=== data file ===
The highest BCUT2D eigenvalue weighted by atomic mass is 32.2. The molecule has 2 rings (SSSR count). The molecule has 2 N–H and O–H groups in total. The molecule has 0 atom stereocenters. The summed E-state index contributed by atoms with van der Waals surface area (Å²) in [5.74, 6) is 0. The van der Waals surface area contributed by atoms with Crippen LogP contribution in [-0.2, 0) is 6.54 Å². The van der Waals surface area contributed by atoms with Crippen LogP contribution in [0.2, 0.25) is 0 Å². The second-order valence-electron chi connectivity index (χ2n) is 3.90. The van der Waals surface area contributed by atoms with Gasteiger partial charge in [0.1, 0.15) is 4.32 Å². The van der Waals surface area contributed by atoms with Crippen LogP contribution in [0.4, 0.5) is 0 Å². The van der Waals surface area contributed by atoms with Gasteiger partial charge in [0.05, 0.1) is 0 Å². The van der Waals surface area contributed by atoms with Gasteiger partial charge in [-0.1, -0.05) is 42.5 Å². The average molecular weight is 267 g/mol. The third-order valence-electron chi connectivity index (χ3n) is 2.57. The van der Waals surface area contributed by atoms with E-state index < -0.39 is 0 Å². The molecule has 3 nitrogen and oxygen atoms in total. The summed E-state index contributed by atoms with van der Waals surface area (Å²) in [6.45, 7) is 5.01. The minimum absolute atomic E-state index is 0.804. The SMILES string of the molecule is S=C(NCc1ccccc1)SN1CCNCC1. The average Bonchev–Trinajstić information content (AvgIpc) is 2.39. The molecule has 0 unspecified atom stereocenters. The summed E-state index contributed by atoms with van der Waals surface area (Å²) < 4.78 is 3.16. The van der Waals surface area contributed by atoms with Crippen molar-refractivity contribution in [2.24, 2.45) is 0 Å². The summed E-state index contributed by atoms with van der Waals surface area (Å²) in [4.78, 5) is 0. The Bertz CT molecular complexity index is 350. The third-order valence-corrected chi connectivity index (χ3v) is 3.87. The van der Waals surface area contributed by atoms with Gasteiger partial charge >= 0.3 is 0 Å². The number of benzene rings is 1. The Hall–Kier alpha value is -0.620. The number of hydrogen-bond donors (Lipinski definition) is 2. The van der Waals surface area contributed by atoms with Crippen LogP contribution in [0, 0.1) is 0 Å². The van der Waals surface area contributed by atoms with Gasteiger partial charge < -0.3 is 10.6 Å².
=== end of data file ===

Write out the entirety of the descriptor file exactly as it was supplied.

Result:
The highest BCUT2D eigenvalue weighted by atomic mass is 32.2. The molecule has 2 rings (SSSR count). The molecule has 2 N–H and O–H groups in total. The molecule has 0 atom stereocenters. The summed E-state index contributed by atoms with van der Waals surface area (Å²) in [5.74, 6) is 0. The van der Waals surface area contributed by atoms with Crippen LogP contribution in [-0.2, 0) is 6.54 Å². The van der Waals surface area contributed by atoms with Crippen LogP contribution in [0.2, 0.25) is 0 Å². The second-order valence-electron chi connectivity index (χ2n) is 3.90. The van der Waals surface area contributed by atoms with Gasteiger partial charge in [0.1, 0.15) is 4.32 Å². The van der Waals surface area contributed by atoms with Crippen LogP contribution in [0.4, 0.5) is 0 Å². The van der Waals surface area contributed by atoms with Gasteiger partial charge in [0.05, 0.1) is 0 Å². The van der Waals surface area contributed by atoms with Gasteiger partial charge in [-0.1, -0.05) is 42.5 Å². The average molecular weight is 267 g/mol. The third-order valence-electron chi connectivity index (χ3n) is 2.57. The van der Waals surface area contributed by atoms with E-state index < -0.39 is 0 Å². The molecule has 3 nitrogen and oxygen atoms in total. The summed E-state index contributed by atoms with van der Waals surface area (Å²) in [6.45, 7) is 5.01. The minimum absolute atomic E-state index is 0.804. The SMILES string of the molecule is S=C(NCc1ccccc1)SN1CCNCC1. The average Bonchev–Trinajstić information content (AvgIpc) is 2.39. The molecule has 0 unspecified atom stereocenters. The summed E-state index contributed by atoms with van der Waals surface area (Å²) < 4.78 is 3.16. The van der Waals surface area contributed by atoms with Crippen molar-refractivity contribution in [2.24, 2.45) is 0 Å². The summed E-state index contributed by atoms with van der Waals surface area (Å²) in [4.78, 5) is 0. The Bertz CT molecular complexity index is 350. The third-order valence-corrected chi connectivity index (χ3v) is 3.87. The van der Waals surface area contributed by atoms with Gasteiger partial charge >= 0.3 is 0 Å². The number of benzene rings is 1. The Hall–Kier alpha value is -0.620. The number of hydrogen-bond donors (Lipinski definition) is 2. The van der Waals surface area contributed by atoms with Crippen LogP contribution in [0, 0.1) is 0 Å². The van der Waals surface area contributed by atoms with Gasteiger partial charge < -0.3 is 10.6 Å².